By Stephanie Zacharek
By Simon Abrams
By Michelle Orange
By Alan Scherstuhl
By Nick Schager
By Amy Nicholson
By The Invisible Woman
By I Used to Be Darker
The four disparate filmmakers who contributed episodes to Four Rooms apparently have one thing in common: a nasty streak that won't quit. Set in a down-at-the-heels hotel on New Year's Eve and loosely linked by the presence of a scummy bellhop named Ted (Tim Roth), all the vignettes are resolutely hip and they mean to startle mainstream sensibilities--we're "independent" here, and don't you forget it!--but the entire undertaking is more adolescent than inventive.
Allison Anders, best known for Gas Food Lodging, installs a coven of five witches in the honeymoon suite, where they sprinkle the hot tub with hocus pocus to free the soul of their goddess. Trouble is, one of the witches has forgotten to bring a critical vial of male sperm, The Missing Ingredient that gives the sketch its title. So Ted the bellhop (Roth is all clammy slapstick and comic-book exaggeration) must perform special duty.
Suffice it to say the film's humor never rises above this level, and unless you need to see Madonna poured into black vinyl again, there isn't much to Anders's episode. It aspires to feminist farce; good for it.
In room 404, Alexandre Rockwell, who made In the Soup, gives us The Wrong Man. Enter a psychopathic husband (David Proval), a bound-and-gagged wife (Jennifer Beals) and good old Ted, who's already starting to wear out his welcome. There's some pill-munching, some pistol-whipping and a case of mistaken identity, then Beals lets fly with a taunting litany of slang terms for the male member, the sound of which carries into the hall as the episode closes. If you've got eight or nine Coors Lites inside you and have just pledged Zelta Delta Whatever, you'll probably love it.
Texan Robert Rodriguez, who made the stylish El Mariachi for lunch money, tries next, with The Misbehavers. In this tacit endorsement of child abuse, a glowering, tuxedoed father (Antonio Banderas) hauls his wife off to a party, leaving his two mischievous kids (Lana McKissack, Danny Verduzco) in the care of the beleaguered bellhop, who's growing surlier by the minute. Predictably, the kids trash the room, find a corpse under the bed and do some odd things with a syringe big enough to inoculate a rhino. Meanwhile, Roth slaps them around, which apparently is what freedom of expression and postmodern black comedy entail these days. Every frame of the thing is revolting.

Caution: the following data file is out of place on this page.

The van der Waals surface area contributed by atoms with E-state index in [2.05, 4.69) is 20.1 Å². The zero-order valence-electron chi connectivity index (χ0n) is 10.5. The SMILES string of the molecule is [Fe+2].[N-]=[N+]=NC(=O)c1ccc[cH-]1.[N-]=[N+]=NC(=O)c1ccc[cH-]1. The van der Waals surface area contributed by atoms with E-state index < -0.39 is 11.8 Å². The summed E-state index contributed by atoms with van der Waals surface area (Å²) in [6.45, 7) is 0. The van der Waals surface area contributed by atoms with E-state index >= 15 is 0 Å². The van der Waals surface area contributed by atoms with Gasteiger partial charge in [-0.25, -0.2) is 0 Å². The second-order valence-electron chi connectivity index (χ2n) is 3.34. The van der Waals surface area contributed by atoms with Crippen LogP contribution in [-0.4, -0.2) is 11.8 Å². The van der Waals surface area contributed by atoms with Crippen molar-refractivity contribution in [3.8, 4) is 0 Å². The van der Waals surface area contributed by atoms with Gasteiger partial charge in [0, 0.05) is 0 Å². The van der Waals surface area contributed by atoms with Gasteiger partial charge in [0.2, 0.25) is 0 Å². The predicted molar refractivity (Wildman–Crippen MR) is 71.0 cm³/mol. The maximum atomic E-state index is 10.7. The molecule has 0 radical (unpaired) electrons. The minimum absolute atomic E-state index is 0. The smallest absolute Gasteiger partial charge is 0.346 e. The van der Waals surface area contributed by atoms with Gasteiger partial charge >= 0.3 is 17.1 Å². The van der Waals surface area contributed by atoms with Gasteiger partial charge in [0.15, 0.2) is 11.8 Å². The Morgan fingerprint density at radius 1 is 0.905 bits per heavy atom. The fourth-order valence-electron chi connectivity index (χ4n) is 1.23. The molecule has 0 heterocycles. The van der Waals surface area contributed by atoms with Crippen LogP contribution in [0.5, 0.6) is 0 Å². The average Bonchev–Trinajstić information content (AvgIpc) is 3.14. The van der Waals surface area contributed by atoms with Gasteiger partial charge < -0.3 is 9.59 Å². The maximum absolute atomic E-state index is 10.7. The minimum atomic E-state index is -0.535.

By now, the audience has figured out this isn't Plaza Suite they're watching. And Quentin Tarantino's perverse finale, set (where else?) in the penthouse, confirms the notion. The Man From Hollywood is, in places, a pretty deft slam on Tinseltown vanity: Tarantino himself plays an evil, blustering, status-conscious movie comedian named Chester Rush, and he's wickedly funny. But the vignette is also a travesty on the old Alfred Hitchcock TV episode in which Peter Lorre bets Steve McQueen he can't ignite his cigarette lighter ten times in a row--with the loss of McQueen's little finger as the stakes.
You can imagine what the moviemaker who gleefully sliced a man's ear off in Reservoir Dogs does with this. The fellow with ten digits (to start) is Paul Calderon, the drunk in the bedroom is an uncredited Bruce Willis, and the guy with the meat cleaver in his hand and a thousand bucks in his pocket is--you guessed it: Ted the bellhop.
Need we point out the reduced quality of Zippo lighters in this day and age? Or the reduced quality of current movies-by-committee? Let's not. Let's stop right here.
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